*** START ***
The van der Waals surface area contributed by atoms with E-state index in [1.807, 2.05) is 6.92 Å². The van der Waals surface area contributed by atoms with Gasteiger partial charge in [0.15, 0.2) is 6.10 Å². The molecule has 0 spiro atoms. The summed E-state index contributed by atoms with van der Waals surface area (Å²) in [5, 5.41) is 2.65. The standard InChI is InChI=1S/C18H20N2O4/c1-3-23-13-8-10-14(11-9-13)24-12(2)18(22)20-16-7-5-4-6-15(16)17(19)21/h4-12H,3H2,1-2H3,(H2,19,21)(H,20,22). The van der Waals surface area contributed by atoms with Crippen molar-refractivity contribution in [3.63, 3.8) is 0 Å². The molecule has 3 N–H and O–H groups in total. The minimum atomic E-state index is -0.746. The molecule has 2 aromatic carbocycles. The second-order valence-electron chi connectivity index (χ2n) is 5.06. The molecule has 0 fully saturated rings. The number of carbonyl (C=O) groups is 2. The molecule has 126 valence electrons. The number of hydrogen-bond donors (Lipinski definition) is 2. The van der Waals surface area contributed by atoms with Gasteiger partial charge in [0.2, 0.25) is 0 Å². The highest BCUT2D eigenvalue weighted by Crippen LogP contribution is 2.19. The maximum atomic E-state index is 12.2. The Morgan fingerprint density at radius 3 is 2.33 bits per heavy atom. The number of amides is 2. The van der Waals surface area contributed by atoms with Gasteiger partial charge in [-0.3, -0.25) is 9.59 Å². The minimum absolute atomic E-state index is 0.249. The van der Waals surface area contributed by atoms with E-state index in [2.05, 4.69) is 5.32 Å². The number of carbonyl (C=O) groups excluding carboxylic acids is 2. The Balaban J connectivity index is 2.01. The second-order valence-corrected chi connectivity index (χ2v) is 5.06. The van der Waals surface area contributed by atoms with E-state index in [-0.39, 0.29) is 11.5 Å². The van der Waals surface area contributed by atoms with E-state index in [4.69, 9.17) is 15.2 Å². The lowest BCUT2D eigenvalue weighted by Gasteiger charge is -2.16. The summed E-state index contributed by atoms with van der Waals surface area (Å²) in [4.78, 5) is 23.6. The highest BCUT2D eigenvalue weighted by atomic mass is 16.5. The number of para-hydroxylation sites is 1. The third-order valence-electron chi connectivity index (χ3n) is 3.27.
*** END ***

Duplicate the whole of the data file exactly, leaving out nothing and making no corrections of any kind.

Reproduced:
The van der Waals surface area contributed by atoms with E-state index in [1.807, 2.05) is 6.92 Å². The van der Waals surface area contributed by atoms with Gasteiger partial charge in [0.15, 0.2) is 6.10 Å². The molecule has 0 spiro atoms. The summed E-state index contributed by atoms with van der Waals surface area (Å²) in [5, 5.41) is 2.65. The standard InChI is InChI=1S/C18H20N2O4/c1-3-23-13-8-10-14(11-9-13)24-12(2)18(22)20-16-7-5-4-6-15(16)17(19)21/h4-12H,3H2,1-2H3,(H2,19,21)(H,20,22). The van der Waals surface area contributed by atoms with Crippen molar-refractivity contribution in [3.63, 3.8) is 0 Å². The molecule has 3 N–H and O–H groups in total. The minimum atomic E-state index is -0.746. The molecule has 2 aromatic carbocycles. The second-order valence-electron chi connectivity index (χ2n) is 5.06. The molecule has 0 fully saturated rings. The number of carbonyl (C=O) groups is 2. The molecule has 126 valence electrons. The number of hydrogen-bond donors (Lipinski definition) is 2. The van der Waals surface area contributed by atoms with Gasteiger partial charge in [0.2, 0.25) is 0 Å². The highest BCUT2D eigenvalue weighted by Crippen LogP contribution is 2.19. The maximum atomic E-state index is 12.2. The Morgan fingerprint density at radius 3 is 2.33 bits per heavy atom. The number of amides is 2. The van der Waals surface area contributed by atoms with Gasteiger partial charge in [-0.3, -0.25) is 9.59 Å². The minimum absolute atomic E-state index is 0.249. The van der Waals surface area contributed by atoms with E-state index in [2.05, 4.69) is 5.32 Å². The number of carbonyl (C=O) groups excluding carboxylic acids is 2. The Balaban J connectivity index is 2.01. The second-order valence-corrected chi connectivity index (χ2v) is 5.06. The van der Waals surface area contributed by atoms with E-state index in [-0.39, 0.29) is 11.5 Å². The van der Waals surface area contributed by atoms with E-state index in [4.69, 9.17) is 15.2 Å². The lowest BCUT2D eigenvalue weighted by Gasteiger charge is -2.16. The summed E-state index contributed by atoms with van der Waals surface area (Å²) in [4.78, 5) is 23.6. The highest BCUT2D eigenvalue weighted by atomic mass is 16.5. The number of para-hydroxylation sites is 1. The third-order valence-electron chi connectivity index (χ3n) is 3.27.